Call for aquaculture projects that put sustainability centre

Summary

The government of Flanders has put out a call for applications for funding for aquaculture – farming of fish, shellfish and plants in both freshwater and the sea

‘Priority’ for agriculture minister

The Flemish government has allocated €1.7 million for innovative research into aquaculture that aims to benefit the economy as well as the environment.

Aquaculture is the cultivation of, for example, fish, mussels, shrimp, lobsters and aquatic plants such as algae, which are grown in ponds and basins or at sea. The funding will be granted to projects that make the farming of fish, algae and shellfish more sustainable through initiatives such as using existing ponds or harnessing residual heat from neighbouring buildings.

“Developing and making aquaculture more sustainable is one of my priorities in the coming years,” said agriculture minister Hilde Crevits (CD&V). “With this call for aquaculture projects that will, for example, create sustainable production of shellfish and algae at sea or reduce the ecological footprint of fish farming, we are taking an important step in this direction. Flanders wants to develop innovative aquaculture that meets today’s challenges such as sustainability, but also anticipates future needs in terms of food, water and energy.”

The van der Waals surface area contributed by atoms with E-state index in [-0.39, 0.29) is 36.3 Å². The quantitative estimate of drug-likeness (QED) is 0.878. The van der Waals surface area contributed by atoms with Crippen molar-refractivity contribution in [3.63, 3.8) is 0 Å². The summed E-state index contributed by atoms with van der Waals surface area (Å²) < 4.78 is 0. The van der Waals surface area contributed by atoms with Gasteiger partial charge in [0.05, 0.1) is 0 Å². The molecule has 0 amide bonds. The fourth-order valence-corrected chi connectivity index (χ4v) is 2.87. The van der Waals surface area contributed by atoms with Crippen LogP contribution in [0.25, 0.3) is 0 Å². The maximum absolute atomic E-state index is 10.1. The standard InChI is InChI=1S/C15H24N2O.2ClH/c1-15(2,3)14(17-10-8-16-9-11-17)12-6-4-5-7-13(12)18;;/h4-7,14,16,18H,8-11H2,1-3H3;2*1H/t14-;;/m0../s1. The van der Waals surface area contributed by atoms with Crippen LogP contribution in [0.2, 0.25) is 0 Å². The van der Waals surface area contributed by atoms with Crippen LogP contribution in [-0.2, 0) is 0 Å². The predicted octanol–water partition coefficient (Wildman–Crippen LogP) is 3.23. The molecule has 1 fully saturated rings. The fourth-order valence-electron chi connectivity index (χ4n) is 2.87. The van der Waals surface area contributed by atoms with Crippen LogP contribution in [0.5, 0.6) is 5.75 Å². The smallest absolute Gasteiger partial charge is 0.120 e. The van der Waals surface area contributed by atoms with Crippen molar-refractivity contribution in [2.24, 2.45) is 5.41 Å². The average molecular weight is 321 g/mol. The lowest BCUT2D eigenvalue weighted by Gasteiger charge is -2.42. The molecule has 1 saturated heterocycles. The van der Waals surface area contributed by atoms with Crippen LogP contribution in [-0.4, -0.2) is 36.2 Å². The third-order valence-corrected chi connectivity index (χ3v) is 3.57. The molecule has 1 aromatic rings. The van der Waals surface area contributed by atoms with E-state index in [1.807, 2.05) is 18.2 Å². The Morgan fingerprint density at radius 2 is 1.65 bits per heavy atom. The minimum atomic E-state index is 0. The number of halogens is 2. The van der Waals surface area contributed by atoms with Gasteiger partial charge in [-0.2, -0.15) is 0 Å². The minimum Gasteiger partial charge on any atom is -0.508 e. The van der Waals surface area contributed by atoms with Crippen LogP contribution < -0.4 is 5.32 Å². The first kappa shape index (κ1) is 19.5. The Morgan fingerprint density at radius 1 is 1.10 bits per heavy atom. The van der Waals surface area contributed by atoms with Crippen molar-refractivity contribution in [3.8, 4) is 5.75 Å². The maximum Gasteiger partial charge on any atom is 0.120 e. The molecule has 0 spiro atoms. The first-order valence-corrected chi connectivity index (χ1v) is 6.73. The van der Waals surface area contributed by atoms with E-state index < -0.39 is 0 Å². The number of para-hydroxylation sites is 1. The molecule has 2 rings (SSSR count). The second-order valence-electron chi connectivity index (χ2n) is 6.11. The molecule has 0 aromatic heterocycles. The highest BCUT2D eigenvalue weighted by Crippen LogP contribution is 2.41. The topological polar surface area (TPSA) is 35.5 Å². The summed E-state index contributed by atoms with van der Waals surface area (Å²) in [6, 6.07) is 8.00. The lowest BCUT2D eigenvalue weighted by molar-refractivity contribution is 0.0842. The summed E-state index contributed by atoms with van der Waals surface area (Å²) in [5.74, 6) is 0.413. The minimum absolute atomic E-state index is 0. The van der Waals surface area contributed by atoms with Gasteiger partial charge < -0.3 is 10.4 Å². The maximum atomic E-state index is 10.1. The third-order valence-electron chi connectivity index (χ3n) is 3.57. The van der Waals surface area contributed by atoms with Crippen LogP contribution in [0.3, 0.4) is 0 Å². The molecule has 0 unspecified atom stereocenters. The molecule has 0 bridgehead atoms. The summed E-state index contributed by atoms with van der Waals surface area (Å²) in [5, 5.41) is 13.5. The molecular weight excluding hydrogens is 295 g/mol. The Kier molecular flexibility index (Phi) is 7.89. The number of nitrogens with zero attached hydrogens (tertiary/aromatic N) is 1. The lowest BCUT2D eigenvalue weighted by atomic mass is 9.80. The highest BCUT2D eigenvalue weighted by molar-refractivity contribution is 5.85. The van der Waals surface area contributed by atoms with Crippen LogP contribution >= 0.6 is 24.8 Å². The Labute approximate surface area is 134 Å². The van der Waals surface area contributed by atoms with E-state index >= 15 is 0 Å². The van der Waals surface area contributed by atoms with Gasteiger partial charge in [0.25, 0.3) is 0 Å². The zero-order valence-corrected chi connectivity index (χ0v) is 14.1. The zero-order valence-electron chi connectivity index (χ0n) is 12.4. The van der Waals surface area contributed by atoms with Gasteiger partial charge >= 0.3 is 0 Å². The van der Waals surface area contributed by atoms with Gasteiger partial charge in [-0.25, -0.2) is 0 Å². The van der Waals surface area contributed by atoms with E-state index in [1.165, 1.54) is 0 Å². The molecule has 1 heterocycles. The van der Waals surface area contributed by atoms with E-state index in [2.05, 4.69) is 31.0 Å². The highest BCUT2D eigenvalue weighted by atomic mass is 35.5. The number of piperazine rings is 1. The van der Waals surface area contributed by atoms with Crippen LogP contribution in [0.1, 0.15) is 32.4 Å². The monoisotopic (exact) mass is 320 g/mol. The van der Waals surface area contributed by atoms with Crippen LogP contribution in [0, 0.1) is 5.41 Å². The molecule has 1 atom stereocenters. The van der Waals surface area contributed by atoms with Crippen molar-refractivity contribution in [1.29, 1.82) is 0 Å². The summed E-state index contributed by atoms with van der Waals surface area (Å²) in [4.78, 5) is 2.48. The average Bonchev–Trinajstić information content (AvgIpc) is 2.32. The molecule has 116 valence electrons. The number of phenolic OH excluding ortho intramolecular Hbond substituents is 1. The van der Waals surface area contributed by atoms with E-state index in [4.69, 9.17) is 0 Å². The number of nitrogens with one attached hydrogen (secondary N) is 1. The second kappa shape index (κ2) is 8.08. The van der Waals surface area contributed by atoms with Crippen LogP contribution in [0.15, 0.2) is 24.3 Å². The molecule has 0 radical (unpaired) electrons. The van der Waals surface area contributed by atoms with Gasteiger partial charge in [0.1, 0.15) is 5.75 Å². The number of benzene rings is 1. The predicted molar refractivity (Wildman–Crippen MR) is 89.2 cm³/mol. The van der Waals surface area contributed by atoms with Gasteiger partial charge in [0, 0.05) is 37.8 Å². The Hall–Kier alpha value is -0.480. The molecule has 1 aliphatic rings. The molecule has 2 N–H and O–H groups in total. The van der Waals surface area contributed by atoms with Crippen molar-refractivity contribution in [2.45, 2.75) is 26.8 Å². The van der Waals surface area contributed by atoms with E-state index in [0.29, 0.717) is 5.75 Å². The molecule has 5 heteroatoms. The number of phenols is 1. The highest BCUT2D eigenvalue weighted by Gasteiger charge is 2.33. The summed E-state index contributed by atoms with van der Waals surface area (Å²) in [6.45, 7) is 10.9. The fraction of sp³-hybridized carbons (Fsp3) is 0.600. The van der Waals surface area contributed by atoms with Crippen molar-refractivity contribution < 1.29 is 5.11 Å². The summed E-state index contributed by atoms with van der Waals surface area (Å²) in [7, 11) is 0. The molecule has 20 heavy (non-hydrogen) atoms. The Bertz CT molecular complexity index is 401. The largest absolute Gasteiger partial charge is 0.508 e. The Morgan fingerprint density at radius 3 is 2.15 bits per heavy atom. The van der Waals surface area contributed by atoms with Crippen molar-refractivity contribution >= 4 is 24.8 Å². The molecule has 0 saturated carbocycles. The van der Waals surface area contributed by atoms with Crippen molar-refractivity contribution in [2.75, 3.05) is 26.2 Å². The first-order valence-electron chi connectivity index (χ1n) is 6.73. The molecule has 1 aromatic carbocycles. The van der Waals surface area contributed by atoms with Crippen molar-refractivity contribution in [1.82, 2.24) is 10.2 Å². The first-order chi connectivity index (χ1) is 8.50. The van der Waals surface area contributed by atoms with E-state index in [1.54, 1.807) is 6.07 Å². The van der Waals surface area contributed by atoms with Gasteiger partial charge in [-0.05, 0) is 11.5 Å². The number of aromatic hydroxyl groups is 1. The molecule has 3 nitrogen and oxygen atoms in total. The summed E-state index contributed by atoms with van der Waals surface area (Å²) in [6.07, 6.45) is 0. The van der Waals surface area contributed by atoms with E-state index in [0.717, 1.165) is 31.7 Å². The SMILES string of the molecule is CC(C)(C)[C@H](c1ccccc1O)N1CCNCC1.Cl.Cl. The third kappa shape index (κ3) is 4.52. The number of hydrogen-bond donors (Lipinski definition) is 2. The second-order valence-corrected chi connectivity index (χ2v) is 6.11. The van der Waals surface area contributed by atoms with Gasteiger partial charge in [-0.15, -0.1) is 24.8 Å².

Third round

Flanders’ aquaculture policy has three broad objectives, and projects seeking funding must address at least one of them. These are the development of sustainable aquaculture production with attention to both economic and ecological aspects; the development of integrated, sustainable and innovative aquaculture production, both in recirculation systems and in open spaces at sea and on land under controlled conditions; and the provision of local supply of food with a low ecological footprint.

Projects must be carried out by or with a recognised scientific or technical organisation. Each project can apply for up to €500,000, which will be financed equally by Fiva – the local fishing and aquaculture sector’s financing authority – and the European Maritime and Fisheries Fund.

This is the third time the funding has been made available; the previous two rounds were worth a total of €1 million each. In the previous calls, resources were spent on projects that included the cultivation of scallops, oysters and seaweed in the Belgian part of the North Sea. 

Photo: Oyster farming at Aquacultuur Oostende
© Jacky Puystjens